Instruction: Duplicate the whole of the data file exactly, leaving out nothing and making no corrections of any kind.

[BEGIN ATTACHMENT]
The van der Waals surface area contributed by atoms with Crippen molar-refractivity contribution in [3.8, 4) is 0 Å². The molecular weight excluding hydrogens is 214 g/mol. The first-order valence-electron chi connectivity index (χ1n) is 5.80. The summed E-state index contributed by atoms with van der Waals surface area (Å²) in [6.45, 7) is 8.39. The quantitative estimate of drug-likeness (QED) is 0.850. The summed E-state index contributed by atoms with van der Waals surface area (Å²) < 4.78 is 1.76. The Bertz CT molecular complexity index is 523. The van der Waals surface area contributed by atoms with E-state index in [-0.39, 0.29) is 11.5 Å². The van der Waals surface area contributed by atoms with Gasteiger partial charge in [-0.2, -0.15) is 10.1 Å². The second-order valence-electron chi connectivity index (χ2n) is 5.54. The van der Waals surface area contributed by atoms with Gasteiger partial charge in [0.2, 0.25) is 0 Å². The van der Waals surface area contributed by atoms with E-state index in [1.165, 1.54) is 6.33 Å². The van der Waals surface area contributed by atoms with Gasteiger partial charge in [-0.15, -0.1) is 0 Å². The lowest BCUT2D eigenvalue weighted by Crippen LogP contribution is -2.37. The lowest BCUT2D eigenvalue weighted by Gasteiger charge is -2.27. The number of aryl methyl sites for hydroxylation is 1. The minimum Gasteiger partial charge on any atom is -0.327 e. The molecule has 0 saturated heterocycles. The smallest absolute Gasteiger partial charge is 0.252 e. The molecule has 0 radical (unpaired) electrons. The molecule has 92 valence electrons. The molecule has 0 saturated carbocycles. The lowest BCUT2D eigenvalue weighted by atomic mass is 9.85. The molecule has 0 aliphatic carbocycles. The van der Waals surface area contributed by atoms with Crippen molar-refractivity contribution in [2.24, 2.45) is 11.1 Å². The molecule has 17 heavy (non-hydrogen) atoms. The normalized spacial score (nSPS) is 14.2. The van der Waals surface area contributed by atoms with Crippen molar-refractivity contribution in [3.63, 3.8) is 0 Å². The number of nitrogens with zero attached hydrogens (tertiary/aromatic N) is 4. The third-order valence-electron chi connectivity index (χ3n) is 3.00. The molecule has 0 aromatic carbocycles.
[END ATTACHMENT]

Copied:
The van der Waals surface area contributed by atoms with Crippen molar-refractivity contribution in [3.8, 4) is 0 Å². The molecular weight excluding hydrogens is 214 g/mol. The first-order valence-electron chi connectivity index (χ1n) is 5.80. The summed E-state index contributed by atoms with van der Waals surface area (Å²) in [6.45, 7) is 8.39. The quantitative estimate of drug-likeness (QED) is 0.850. The summed E-state index contributed by atoms with van der Waals surface area (Å²) < 4.78 is 1.76. The Bertz CT molecular complexity index is 523. The van der Waals surface area contributed by atoms with E-state index in [-0.39, 0.29) is 11.5 Å². The van der Waals surface area contributed by atoms with Gasteiger partial charge in [-0.2, -0.15) is 10.1 Å². The second-order valence-electron chi connectivity index (χ2n) is 5.54. The van der Waals surface area contributed by atoms with Gasteiger partial charge in [0.2, 0.25) is 0 Å². The van der Waals surface area contributed by atoms with E-state index in [1.165, 1.54) is 6.33 Å². The van der Waals surface area contributed by atoms with Gasteiger partial charge in [-0.15, -0.1) is 0 Å². The lowest BCUT2D eigenvalue weighted by Crippen LogP contribution is -2.37. The lowest BCUT2D eigenvalue weighted by Gasteiger charge is -2.27. The number of aryl methyl sites for hydroxylation is 1. The minimum Gasteiger partial charge on any atom is -0.327 e. The molecule has 0 saturated heterocycles. The smallest absolute Gasteiger partial charge is 0.252 e. The molecule has 0 radical (unpaired) electrons. The molecule has 92 valence electrons. The molecule has 0 saturated carbocycles. The lowest BCUT2D eigenvalue weighted by atomic mass is 9.85. The molecule has 0 aliphatic carbocycles. The van der Waals surface area contributed by atoms with Crippen molar-refractivity contribution in [2.24, 2.45) is 11.1 Å². The molecule has 17 heavy (non-hydrogen) atoms. The normalized spacial score (nSPS) is 14.2. The van der Waals surface area contributed by atoms with Crippen molar-refractivity contribution in [3.63, 3.8) is 0 Å². The number of nitrogens with zero attached hydrogens (tertiary/aromatic N) is 4. The third-order valence-electron chi connectivity index (χ3n) is 3.00. The molecule has 0 aromatic carbocycles.